- Plastic Bans
- Single-use Plastic
Plastics bans, environmental monitoring get short shrift during pandemic
In mid-January the British Columbia government announced it was looking at a wide ban on single-use plastic grocery bags to put an end to a piecemeal, city-by-city approach to the problem of plastic pollution.
Ten weeks later, the province’s chief public health officer, Dr. Bonnie Henry, issued guidance saying the exact opposite. Stores were to provide clean carry-out bags, she told retailers on March 30, as the province was closing in on 1,000 positive cases of COVID-19.
Fear of contamination from reused packaging and the need to operate with reduced staff and with fewer interactions between people, prompted retailers to bar reusable packaging, from bags to coffee cups. Restaurants were forced to go to a take-out only model, pushing the need for plastic and Styrofoam containers through the roof.
And as the use of plastic containers went up, some cities were forced to cut back, or even cancel outright, municipal recycling programs.
Last week Calgary suspended blue-bin operations entirely because of a COVID-19 outbreak in the city’s recycling plant. Edmonton has said about one-quarter of what it collects from blue bins is going to the landfill now because it don’t have the staff to handle all the material. In eastern Ontario, Quinte Waste Solutions, which provides recycling to nine municipalities, suspended collection of most hazardous and electronic waste for proper disposal. In Nova Scotia, several recycling depots were closed.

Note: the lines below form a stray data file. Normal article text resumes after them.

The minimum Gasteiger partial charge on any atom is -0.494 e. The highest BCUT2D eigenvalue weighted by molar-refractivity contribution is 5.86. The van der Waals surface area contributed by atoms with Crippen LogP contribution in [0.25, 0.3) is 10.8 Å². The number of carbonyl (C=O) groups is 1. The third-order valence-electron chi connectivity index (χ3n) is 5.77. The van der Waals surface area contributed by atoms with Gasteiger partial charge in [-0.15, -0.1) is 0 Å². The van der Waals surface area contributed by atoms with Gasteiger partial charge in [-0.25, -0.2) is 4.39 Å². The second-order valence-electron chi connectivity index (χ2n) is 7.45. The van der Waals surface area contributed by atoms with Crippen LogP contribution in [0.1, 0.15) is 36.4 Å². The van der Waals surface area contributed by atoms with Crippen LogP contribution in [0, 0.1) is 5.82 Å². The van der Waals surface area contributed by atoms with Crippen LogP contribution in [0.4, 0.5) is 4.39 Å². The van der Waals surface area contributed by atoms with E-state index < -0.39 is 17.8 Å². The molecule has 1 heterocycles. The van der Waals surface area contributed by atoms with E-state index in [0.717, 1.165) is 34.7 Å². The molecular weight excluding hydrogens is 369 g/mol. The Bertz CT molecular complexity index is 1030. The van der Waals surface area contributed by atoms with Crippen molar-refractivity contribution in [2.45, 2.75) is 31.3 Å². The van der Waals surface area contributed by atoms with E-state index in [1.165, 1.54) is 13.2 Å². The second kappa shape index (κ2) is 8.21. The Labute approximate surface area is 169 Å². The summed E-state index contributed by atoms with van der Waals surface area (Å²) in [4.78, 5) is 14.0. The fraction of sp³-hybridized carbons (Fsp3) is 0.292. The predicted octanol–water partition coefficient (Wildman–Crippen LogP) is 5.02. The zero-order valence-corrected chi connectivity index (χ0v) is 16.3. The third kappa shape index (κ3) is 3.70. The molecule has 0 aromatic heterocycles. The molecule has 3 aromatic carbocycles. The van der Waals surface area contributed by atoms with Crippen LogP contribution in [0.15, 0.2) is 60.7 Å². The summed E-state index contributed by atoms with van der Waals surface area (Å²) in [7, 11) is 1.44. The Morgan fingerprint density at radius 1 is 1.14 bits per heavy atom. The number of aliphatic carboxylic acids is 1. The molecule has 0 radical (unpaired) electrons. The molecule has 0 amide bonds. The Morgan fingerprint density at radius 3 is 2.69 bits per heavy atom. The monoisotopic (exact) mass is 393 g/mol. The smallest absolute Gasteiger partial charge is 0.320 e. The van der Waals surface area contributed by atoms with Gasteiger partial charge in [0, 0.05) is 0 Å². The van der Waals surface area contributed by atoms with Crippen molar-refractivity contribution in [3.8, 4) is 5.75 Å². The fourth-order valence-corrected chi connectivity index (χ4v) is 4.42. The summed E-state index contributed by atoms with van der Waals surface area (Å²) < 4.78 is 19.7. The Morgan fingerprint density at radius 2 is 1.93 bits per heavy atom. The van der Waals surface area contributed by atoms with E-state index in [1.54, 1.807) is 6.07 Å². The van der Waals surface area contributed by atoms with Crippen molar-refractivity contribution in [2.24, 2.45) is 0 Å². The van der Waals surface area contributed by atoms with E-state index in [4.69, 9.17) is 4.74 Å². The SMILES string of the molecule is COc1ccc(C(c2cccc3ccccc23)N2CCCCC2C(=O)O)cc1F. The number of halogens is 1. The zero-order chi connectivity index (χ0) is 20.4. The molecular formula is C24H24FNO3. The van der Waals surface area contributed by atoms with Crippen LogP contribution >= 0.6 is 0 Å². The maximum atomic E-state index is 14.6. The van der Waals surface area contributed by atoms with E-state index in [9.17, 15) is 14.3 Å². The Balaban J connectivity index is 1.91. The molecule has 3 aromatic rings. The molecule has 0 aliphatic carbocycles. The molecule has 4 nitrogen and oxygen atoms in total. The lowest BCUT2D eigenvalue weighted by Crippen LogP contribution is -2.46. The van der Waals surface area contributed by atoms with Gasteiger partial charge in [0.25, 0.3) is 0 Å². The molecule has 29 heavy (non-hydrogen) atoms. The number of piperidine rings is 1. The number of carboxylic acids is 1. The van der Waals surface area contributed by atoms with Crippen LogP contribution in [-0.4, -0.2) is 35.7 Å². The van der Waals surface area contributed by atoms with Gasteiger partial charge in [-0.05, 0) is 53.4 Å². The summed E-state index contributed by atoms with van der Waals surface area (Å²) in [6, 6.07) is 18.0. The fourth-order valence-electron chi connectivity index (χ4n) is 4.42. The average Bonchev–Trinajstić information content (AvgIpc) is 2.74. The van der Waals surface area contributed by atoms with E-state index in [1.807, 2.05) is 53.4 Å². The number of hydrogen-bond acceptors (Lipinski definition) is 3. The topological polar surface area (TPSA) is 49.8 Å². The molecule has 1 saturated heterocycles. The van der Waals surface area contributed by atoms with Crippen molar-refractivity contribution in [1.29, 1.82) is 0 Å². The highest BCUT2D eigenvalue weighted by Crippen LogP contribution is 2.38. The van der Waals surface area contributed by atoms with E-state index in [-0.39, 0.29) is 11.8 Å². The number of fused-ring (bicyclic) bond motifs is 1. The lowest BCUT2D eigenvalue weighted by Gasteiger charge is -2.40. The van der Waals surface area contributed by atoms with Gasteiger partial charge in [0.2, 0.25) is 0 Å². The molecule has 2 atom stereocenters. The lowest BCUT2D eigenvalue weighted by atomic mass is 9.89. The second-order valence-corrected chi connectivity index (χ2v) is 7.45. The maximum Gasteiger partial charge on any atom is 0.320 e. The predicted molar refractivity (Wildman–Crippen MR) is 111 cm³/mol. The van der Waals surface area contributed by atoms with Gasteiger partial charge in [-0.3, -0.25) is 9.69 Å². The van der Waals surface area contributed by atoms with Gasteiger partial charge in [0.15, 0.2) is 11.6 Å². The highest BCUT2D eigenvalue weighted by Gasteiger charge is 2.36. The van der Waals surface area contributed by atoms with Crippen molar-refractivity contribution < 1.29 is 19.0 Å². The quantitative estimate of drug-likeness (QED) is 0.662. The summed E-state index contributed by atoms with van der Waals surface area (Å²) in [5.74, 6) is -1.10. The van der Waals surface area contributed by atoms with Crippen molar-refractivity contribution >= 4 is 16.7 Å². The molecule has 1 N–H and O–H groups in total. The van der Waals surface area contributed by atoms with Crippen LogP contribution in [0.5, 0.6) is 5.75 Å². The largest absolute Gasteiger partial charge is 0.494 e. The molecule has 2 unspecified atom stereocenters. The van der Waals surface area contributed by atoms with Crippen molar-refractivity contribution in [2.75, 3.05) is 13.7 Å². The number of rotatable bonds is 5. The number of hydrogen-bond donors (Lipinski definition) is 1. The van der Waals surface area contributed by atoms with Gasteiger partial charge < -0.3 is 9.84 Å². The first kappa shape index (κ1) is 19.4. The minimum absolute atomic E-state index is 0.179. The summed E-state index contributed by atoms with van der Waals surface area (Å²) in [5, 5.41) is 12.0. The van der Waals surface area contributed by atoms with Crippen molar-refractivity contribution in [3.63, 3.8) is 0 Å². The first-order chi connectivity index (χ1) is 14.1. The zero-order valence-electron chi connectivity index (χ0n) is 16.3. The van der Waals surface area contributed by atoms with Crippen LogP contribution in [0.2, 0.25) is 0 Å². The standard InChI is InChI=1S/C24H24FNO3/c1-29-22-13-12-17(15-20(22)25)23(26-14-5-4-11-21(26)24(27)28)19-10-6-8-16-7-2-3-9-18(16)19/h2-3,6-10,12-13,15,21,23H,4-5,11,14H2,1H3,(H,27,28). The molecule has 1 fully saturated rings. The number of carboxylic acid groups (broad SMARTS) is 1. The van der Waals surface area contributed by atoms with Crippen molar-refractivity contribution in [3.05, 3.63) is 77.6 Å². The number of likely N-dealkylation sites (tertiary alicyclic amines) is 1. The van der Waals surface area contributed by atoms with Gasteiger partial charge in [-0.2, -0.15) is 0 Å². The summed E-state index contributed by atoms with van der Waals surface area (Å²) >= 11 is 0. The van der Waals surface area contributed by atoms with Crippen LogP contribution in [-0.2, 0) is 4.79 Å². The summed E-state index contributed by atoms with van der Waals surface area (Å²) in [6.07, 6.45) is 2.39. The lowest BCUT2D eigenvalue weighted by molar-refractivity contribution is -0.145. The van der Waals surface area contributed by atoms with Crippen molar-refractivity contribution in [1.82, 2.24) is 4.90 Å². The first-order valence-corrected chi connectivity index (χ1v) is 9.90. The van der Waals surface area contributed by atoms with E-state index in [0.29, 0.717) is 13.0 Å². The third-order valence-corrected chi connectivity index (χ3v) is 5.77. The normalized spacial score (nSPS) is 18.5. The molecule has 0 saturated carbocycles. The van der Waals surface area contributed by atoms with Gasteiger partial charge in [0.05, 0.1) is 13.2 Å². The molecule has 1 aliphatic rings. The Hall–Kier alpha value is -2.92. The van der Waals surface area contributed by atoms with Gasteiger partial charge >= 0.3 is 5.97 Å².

The plastics industry has seen an uptick in demand in the midst of the virus, said Bob Masterson, the president of the Chemistry Industry Association of Canada.
“What I would say has changed is people, as a result of COVID, have a much better appreciation of the benefit of plastic as a sanitary material for the food industry,” he said.
Sarah King, head of the oceans and plastics program at Greenpeace Canada, disputes that plastics are safer as a means to protect consumers. She said plastics have a place in the medical world but studies have shown the virus actually lives longer on plastic than any other material.
A cloth bag that is washed regularly is less likely to be contaminated than a plastic one, she said.
“There is a lot of misinformation about plastics as a healthy alternative,” said King.